As a regulator of the balance between the MYC- and ERF-branches of the JA defense signaling pathway (Anderson et al., 2004; Kazan and Manners, 2013) ABA impacts resistance against both pathogens and insects. Moreover, ABA plays a role in primed plant defenses against pathogens as triggered by resistance-inducing beneficial rhizobacteria and BABA (Ton et al., 2005; Van der Ent et al., 2009a). Arabidopsis lines that overexpress MYC2 are hypersensitive to ABA (Abe et al., 2003). Here, we demonstrate that the aba2-1 mutant is blocked in VSP1 induction upon P. rapae feeding, demonstrating that ABA signaling is required for activation of MYC-branch-regulated responses (Figure 4B). Since our plants show a systemic increase in MYC2 expression, but no increase in VSP1/2 expression, we tested if the enhanced MYC2 transcript levels in the systemic leaf tissue were associated with enhanced sensitivity to ABA. Therefore, we applied 10 μM ABA to undamaged leaf tissue of P. rapae-induced plants. Indeed, the systemically primed leaves showed enhanced expression of the MYC-branch marker genes MYC2 and VSP1 in response to the ABA treatment (Figure 3), underlining the importance of ABA in the onset of the potentiated defense response in systemically primed leaves. Taken together, these findings indicate that ABA and JA are tightly interconnected and that regulation of ABA levels in response to herbivory can modulate JA-driven defense responses (Erb et al., 2012). Besides ABA, additional signals could regulate systemic resistance induced by herbivores. Like ABA, OPDA was shown to increase only locally upon infestation and not systemically, rendering it a valid candidate for activating the primed MYC-branch in herbivory-induced systemic tissue.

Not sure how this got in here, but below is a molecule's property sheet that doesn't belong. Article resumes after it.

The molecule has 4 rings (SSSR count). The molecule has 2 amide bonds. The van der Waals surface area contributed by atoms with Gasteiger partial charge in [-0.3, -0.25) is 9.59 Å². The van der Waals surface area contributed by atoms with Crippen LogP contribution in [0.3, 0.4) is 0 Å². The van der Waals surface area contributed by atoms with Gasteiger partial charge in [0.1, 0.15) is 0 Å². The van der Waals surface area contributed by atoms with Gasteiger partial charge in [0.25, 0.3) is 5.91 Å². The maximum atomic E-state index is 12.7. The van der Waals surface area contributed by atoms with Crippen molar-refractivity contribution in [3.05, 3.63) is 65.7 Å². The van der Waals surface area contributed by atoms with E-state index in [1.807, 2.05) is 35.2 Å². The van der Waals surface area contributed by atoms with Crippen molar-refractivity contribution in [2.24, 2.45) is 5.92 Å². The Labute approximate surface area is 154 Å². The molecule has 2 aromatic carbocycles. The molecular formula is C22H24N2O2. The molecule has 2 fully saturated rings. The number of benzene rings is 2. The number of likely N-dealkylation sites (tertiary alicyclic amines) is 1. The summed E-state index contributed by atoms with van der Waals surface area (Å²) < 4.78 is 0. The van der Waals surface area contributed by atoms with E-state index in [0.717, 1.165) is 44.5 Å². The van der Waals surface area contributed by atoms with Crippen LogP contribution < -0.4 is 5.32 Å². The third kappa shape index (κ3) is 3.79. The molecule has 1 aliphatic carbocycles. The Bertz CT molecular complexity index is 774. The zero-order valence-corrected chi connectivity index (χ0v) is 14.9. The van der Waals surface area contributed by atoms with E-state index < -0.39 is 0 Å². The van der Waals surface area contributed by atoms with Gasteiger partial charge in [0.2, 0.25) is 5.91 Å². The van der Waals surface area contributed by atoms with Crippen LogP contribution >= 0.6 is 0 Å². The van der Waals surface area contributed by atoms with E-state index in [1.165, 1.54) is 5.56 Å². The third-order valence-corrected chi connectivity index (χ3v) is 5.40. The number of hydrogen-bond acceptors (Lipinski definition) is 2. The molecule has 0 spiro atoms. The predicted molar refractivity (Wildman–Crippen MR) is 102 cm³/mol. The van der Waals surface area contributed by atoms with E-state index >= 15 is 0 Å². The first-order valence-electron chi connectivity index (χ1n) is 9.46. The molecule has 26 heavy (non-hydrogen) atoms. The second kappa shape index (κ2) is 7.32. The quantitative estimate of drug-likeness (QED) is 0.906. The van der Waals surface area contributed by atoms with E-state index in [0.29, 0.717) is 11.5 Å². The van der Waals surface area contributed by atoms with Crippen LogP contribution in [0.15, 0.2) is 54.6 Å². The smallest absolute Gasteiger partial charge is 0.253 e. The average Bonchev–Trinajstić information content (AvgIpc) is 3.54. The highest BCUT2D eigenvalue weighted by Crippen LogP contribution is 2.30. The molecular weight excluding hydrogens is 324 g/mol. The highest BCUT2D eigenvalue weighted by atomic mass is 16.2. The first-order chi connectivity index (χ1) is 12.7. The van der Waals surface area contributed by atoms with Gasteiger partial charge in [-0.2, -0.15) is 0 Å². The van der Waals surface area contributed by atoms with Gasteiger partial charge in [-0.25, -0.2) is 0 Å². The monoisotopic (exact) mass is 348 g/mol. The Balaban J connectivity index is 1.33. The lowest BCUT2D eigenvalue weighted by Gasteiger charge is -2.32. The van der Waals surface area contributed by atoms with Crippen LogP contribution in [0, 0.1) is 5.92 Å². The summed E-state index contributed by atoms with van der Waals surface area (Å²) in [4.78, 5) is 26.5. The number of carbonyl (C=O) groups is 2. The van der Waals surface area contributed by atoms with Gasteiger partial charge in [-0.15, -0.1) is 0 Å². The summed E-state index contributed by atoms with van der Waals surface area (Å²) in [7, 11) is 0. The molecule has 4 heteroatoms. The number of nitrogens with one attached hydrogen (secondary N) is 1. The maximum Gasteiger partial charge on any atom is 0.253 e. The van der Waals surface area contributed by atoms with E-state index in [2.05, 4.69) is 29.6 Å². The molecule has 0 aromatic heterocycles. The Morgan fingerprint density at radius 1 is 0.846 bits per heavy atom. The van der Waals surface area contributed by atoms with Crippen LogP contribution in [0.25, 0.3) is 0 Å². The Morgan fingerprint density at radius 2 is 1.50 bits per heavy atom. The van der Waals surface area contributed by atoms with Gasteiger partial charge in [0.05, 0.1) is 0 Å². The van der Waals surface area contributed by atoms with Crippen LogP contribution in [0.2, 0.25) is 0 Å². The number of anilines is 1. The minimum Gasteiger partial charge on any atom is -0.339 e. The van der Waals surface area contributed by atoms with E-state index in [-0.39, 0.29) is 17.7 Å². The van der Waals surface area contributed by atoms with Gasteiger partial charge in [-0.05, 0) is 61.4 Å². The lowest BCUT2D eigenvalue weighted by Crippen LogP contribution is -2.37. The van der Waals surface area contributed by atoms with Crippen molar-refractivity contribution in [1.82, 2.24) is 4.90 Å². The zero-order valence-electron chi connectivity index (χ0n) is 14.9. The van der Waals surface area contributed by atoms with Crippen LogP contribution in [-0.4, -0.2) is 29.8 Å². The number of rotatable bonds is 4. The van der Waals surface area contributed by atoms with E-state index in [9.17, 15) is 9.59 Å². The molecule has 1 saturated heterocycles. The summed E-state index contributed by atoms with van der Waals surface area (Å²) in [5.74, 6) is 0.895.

Transcription factors can act as amplifiers in defense signaling cascades. Even a modest induction during priming can be sufficient to enhance the defense signaling capacity, thereby giving the primed plant tissue a “head start” during the early stages of pathogen or insect attack. To test if the undamaged tissue of P. rapae-infested plants is primed for future caterpillar attack, the effect of a succeeding infestation by P. rapae of these tissues was tested. MYC2 gene expression was found to be induced at twofold higher levels after the second attack than at a first attack (Figure 3A). The expression levels of VSP1 in P. rapae-challenged systemic leaves were a steep 80-fold higher compared to those observed in non-pre-infested P. rapae-damaged leaves (local). These results suggest that systemic undamaged tissues of P. rapae-infested plants are indeed primed for enhanced defense against future caterpillar attack.